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South Australia has delayed the date for the introduction of new rules to pave the way for “flexible exports” of rooftop solar – one of the key tools the state plans to use to better manage its huge – and growing – distributed PV resource. Deye Hybrid Inverter 8kw
The new regulations, part of the state Labor government’s Smarter Homes Program, will require all new solar systems to be capable of remotely updating their export limits – a capability that will be built into inverters.
Currently in South Australia, residential rooftop solar systems are strictly limited to export 5kW per phase, as a way of exerting at least some visibility and control over how much distributed PV generation comes and goes from the grid.
Flexible exports, which have been trialled over the past year in the state, give households installing new systems the option to export up to 10kW, in return for allowing the network to lower those export limits “periodically” to manage grid stability.
Households installing solar but which don’t want to take part in SA Power Networks’ Flexible Exports scheme can also choose that option, but will be given a hard export limit of 1.5kW.
The new rules mandating all this had been scheduled to come into effect in less than a month’s time, on December 01, but have now been pushed out to July 2023, reportedly to allow inverter manufacturers more time to get up to speed.
Solar Quotes reports that the Office of the Technical Regulator confirmed this change late last week.
“The commencement date for Dynamic Exports is now 1 July 2023 for solar, and we intend to publish amended guidelines allowing until 1 March 2023 for dynamic export requirements for batteries,” a statement said.
South Australia has a world-leading uptake of rooftop solar on its grid and, on the flip-side of that achievement, has been at the bleeding edge of market mechanisms and technologies to securely manage what has become a huge source of variable supply during the middle of the day.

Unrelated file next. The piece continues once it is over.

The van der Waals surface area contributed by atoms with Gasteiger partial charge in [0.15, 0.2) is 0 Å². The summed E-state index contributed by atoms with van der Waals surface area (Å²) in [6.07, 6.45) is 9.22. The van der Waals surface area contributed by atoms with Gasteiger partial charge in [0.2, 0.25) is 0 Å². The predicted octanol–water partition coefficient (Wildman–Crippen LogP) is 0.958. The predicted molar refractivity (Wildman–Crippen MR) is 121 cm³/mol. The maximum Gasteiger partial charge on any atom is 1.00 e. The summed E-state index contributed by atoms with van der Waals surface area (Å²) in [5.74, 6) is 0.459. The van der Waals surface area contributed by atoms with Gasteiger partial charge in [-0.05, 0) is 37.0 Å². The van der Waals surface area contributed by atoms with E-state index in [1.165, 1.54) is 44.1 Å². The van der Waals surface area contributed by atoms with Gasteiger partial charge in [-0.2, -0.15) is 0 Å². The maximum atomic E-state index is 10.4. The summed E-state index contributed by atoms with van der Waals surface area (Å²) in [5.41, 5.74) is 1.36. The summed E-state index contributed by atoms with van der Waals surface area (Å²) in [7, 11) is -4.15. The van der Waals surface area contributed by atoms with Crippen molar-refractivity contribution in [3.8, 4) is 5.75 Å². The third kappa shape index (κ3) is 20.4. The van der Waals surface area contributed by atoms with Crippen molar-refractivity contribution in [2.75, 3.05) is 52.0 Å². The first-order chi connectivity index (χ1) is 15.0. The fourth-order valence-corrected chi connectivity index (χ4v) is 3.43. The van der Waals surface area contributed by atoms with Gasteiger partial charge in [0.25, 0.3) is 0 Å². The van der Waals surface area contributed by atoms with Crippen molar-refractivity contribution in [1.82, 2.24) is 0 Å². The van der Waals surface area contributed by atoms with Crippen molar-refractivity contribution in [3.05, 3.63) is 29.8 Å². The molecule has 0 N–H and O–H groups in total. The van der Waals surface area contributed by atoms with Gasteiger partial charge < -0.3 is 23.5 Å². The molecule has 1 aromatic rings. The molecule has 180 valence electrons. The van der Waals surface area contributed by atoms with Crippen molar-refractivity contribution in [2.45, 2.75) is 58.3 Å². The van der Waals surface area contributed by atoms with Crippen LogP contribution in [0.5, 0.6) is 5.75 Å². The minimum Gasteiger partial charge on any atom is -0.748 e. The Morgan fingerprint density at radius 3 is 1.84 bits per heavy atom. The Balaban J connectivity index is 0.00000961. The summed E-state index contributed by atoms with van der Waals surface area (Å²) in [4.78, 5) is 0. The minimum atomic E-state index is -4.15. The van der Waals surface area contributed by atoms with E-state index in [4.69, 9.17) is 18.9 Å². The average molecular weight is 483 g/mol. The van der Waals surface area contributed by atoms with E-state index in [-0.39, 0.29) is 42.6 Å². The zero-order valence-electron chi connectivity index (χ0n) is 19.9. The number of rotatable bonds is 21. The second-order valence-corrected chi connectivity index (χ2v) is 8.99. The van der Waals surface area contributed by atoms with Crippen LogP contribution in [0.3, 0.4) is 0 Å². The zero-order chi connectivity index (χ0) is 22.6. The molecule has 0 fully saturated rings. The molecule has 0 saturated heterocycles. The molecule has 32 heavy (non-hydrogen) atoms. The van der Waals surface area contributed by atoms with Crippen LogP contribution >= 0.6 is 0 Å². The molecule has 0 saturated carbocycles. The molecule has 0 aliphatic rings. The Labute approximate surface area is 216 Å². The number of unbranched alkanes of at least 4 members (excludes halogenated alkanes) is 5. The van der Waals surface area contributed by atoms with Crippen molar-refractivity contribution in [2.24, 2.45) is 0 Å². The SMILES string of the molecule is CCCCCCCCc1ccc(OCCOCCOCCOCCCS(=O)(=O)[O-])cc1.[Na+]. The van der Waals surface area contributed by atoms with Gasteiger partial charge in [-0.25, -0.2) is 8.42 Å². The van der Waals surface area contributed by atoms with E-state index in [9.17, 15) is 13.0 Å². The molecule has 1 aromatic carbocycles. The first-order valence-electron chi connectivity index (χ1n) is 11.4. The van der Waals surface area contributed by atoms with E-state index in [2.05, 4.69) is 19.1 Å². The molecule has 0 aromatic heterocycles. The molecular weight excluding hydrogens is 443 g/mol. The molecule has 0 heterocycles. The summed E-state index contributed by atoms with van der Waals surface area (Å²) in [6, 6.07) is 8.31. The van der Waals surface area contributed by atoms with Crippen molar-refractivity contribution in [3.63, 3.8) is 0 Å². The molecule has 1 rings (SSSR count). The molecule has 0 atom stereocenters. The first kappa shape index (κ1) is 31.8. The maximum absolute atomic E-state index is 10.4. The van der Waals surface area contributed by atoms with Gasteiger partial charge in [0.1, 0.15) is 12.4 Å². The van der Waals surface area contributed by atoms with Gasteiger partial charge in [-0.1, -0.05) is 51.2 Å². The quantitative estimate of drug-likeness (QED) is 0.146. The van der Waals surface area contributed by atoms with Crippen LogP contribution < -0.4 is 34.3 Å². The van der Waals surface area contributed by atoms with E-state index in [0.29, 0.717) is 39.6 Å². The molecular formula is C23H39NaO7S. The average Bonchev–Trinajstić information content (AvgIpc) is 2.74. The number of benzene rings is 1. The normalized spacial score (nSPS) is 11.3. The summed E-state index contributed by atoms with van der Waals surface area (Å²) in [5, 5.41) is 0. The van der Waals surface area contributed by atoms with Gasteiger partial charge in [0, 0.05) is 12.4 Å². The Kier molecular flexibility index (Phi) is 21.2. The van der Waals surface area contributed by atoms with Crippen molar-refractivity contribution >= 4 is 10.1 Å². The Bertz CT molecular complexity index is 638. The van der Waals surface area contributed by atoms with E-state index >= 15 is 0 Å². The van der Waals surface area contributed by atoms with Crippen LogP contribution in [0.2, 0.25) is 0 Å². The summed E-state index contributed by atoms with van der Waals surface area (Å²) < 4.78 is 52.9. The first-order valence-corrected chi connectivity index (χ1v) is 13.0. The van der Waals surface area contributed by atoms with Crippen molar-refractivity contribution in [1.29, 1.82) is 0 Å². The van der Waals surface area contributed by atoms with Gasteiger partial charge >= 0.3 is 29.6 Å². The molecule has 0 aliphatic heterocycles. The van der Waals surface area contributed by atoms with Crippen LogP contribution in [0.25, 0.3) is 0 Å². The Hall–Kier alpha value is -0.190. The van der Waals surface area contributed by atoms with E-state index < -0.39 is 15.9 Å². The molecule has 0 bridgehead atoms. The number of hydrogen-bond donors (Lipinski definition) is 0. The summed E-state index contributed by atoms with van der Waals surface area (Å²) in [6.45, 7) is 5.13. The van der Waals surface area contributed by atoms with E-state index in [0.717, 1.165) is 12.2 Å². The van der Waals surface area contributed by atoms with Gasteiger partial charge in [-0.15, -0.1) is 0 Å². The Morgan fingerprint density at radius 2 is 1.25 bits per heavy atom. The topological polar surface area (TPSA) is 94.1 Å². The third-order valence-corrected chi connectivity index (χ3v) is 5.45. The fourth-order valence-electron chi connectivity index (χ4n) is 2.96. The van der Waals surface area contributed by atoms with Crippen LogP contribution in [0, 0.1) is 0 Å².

SAPN said last month that it had become a net exporter of energy on 12 occasions so far this year, and seven times in October alone, including one period on October 16 when rooftop solar met all of local demand for a period of more than five hours.
“This is a combination of low energy demand on some milder sunny days and the continued growth of rooftop solar,” SA Power Networks’ head of corporate affairs, Paul Roberts, told RenewEconomy in an emailed statement at the time.
“In the next 5-10 years we expect to see South Australia’s energy needs during the middle parts of the day regularly being supplied 100% from rooftop solar,” he said.
Dynamic or flexible exports are expected to help manage this, limiting the amount of solar households can send to the grid at times of very low minimum demand, and maximising exports at times of peak.
Ultimately, SAPN hopes that tools like this will help it to meet the state target of doubling the amount of rooftop solar on its network by 2025. But for now it seems the technology isn’t quite ready to go.
Currently, only a handful of inverter models from a small number of manufacturers meet the requirements to take part in the trial, and at this stage they all require the addition of a SwitchDin Droplet.
SAPN says Fronius and SMA are working towards providing “native” inverter software to allow flexible exports.
In the meantime, the Australian Energy Market Operator and SAPN will have to manage the coming summer using a much more blunt tool – a solar switch off mechanism the state has had in place since 2020.
Sophie is editor of One Step Off The Grid and deputy editor of its sister site, Renew Economy. Sophie has been writing about clean energy for more than a decade.
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